Tuesday, September 13, 2011

new use for old television antenna towers

We have a large west facing deck which can become unbearably hot on a summer afternoon. I used old tv antenna towers to create horizontal struts on which to hang landscape fabric making a very effective sunscreen that did not catch the wind.

I wanted to create a sun screen to partially shade the deck. The deck is 20 feet wide so the span would have required a fairly massive structure if made from wood. I looked at metal trusses of the kind used on portable stages and exhibits but was discouraged by the high cost.

Since the advent of cable and satellite TV, many homes have antenna towers that are no longer being used. Former antenna installers now have another business of tower removal. Many of these surplus towers end up as scrap which is a shame since they are potentially very useful strong structural trusses as used here as a support for shade cloth over our deck.

I got my tower sections from the yellow pages by calling a local antenna installer. They were cheap, about $100 for the four ten foot sections. I specified that they all had to be the same or at least identical pairs (so that they could be fastened together and for appearance purposes). I didn't want the top section, the one that narrows down to hold the antenna mast. I bolted the sections together into two 20 foot spans, sanded and painted them with primer and two finish coats of white rust paint.

I created the vertical support posts from 4x4 inch pressure treated wood, spliced to the existing porch supports. I arranged an overlap of the existing and new posts of about four feet and fastened them together with nuts and bolts in three places. This was a convenient mounting method as it meant that I did not have to dig new post holes under the deck to anchor the awning support posts.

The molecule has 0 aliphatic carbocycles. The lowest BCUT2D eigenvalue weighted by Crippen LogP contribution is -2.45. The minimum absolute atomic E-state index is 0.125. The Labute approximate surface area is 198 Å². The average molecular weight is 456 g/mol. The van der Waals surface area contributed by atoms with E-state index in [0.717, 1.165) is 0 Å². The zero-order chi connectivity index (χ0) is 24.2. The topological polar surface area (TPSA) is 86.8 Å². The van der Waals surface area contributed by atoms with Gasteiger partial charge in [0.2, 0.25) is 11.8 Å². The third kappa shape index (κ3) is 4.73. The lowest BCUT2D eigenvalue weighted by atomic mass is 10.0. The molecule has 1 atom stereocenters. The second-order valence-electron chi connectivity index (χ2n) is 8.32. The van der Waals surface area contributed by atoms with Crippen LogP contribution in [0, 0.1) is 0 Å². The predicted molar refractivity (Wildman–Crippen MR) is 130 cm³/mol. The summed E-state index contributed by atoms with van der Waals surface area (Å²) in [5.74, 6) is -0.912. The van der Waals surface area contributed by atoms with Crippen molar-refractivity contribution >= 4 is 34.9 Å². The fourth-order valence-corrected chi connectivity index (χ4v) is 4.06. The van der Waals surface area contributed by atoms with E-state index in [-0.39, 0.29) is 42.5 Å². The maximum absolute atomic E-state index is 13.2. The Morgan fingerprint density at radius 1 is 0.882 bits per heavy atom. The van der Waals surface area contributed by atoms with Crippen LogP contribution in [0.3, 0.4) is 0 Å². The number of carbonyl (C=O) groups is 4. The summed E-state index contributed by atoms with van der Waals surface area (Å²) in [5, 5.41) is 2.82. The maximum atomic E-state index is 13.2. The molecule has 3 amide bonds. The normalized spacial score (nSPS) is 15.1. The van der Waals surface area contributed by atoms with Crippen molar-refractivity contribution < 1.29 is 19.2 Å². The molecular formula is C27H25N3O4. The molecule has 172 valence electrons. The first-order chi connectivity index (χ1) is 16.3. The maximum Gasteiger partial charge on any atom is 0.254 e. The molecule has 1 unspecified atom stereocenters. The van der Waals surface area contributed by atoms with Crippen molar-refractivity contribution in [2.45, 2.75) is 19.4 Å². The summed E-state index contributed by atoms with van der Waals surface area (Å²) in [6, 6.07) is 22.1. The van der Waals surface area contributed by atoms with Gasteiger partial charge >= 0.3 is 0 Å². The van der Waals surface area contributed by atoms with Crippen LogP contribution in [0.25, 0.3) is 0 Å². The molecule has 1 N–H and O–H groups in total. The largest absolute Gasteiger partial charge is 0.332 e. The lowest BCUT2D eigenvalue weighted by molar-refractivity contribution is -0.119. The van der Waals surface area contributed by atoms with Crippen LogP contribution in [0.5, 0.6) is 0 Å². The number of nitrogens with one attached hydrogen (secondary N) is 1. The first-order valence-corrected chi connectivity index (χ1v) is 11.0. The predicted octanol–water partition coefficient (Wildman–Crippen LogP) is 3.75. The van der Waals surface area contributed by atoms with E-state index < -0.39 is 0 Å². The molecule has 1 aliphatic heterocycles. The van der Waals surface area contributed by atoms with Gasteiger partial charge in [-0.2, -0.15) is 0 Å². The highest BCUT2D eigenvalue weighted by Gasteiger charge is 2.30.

At the tops of the support posts I made up yokes out of pressure treated 2x4 inch wood with arms to support the antenna towers at their ends. Metal straps across the openings in the tops of the yokes anchor the towers to the yokes. I spent about $75 on wood and hardware.

For the awning, I first tried brightly colored nylon cloth. Although light in weight and pleasantly colorful, the cloth panels acted like a sail in strong wind and the buffeting noise and the thrashing they took was alarming. I took the nylon panels down.

One day while visiting a garden center, I noticed the shade cloth that was suspended above the plants. This seemed like an ideal material and the open weave I thought would not catch the wind so well.

After looking around locally for sources of supply without success, I ordered shade cloth from greenhousemegastore. I got the 60% black. My order arrived quickly and was well made. Cost was about $100.

They have standard or custom sizes with eyelets installed in a reinforced band around the edge. I put the shade cloth awning up with long tie wraps and bungee cords.

We are very pleased with the result. The old televison towers are incredibly strong. I can do a chin up in the center of the span and they don't sag. The shade cloth provides welcome relief in the hot sun and isn't bothered by the wind. I take the shade cloth down in the fall and put it back up in the spring.

So I have saved four old tv tower sections from the landfill and for very little effort and a cost of about $275 I given them something useful to do.

new use for old television antenna towers 2

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